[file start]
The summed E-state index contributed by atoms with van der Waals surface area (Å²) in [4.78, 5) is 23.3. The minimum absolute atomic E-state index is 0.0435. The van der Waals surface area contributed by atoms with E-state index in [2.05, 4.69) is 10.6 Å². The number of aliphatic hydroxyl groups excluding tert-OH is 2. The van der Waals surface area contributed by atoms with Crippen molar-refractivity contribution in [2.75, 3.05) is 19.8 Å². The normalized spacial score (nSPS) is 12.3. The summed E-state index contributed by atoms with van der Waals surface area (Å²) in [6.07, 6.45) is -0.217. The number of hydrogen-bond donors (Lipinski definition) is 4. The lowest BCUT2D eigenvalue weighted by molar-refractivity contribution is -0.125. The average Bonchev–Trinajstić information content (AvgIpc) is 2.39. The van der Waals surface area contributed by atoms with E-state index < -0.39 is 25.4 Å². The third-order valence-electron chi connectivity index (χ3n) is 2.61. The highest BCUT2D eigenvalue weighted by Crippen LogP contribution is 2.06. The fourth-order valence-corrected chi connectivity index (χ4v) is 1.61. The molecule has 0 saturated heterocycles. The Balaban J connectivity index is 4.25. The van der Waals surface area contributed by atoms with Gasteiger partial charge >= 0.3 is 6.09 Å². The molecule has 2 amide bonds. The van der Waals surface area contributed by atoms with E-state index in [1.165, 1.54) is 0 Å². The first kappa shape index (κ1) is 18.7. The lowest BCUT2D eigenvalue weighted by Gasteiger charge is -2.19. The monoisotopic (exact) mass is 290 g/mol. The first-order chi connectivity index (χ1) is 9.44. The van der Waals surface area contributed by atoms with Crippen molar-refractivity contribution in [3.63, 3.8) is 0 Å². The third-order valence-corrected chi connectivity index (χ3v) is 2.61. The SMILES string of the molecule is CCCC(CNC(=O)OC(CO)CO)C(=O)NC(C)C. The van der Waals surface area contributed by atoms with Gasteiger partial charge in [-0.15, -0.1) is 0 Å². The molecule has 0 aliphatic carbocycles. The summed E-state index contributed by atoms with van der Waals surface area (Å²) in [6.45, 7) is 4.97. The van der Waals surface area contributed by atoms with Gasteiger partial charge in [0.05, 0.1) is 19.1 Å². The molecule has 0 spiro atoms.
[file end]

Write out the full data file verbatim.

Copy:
The summed E-state index contributed by atoms with van der Waals surface area (Å²) in [4.78, 5) is 23.3. The minimum absolute atomic E-state index is 0.0435. The van der Waals surface area contributed by atoms with E-state index in [2.05, 4.69) is 10.6 Å². The number of aliphatic hydroxyl groups excluding tert-OH is 2. The van der Waals surface area contributed by atoms with Crippen molar-refractivity contribution in [2.75, 3.05) is 19.8 Å². The normalized spacial score (nSPS) is 12.3. The summed E-state index contributed by atoms with van der Waals surface area (Å²) in [6.07, 6.45) is -0.217. The number of hydrogen-bond donors (Lipinski definition) is 4. The lowest BCUT2D eigenvalue weighted by molar-refractivity contribution is -0.125. The average Bonchev–Trinajstić information content (AvgIpc) is 2.39. The van der Waals surface area contributed by atoms with E-state index < -0.39 is 25.4 Å². The third-order valence-electron chi connectivity index (χ3n) is 2.61. The highest BCUT2D eigenvalue weighted by Crippen LogP contribution is 2.06. The fourth-order valence-corrected chi connectivity index (χ4v) is 1.61. The molecule has 0 saturated heterocycles. The Balaban J connectivity index is 4.25. The van der Waals surface area contributed by atoms with Gasteiger partial charge >= 0.3 is 6.09 Å². The molecule has 2 amide bonds. The van der Waals surface area contributed by atoms with E-state index in [1.165, 1.54) is 0 Å². The first kappa shape index (κ1) is 18.7. The lowest BCUT2D eigenvalue weighted by Gasteiger charge is -2.19. The monoisotopic (exact) mass is 290 g/mol. The first-order chi connectivity index (χ1) is 9.44. The van der Waals surface area contributed by atoms with Crippen molar-refractivity contribution in [3.63, 3.8) is 0 Å². The third-order valence-corrected chi connectivity index (χ3v) is 2.61. The SMILES string of the molecule is CCCC(CNC(=O)OC(CO)CO)C(=O)NC(C)C. The van der Waals surface area contributed by atoms with Gasteiger partial charge in [-0.15, -0.1) is 0 Å². The molecule has 0 aliphatic carbocycles. The summed E-state index contributed by atoms with van der Waals surface area (Å²) in [6.45, 7) is 4.97. The van der Waals surface area contributed by atoms with Gasteiger partial charge in [0.05, 0.1) is 19.1 Å². The molecule has 0 spiro atoms.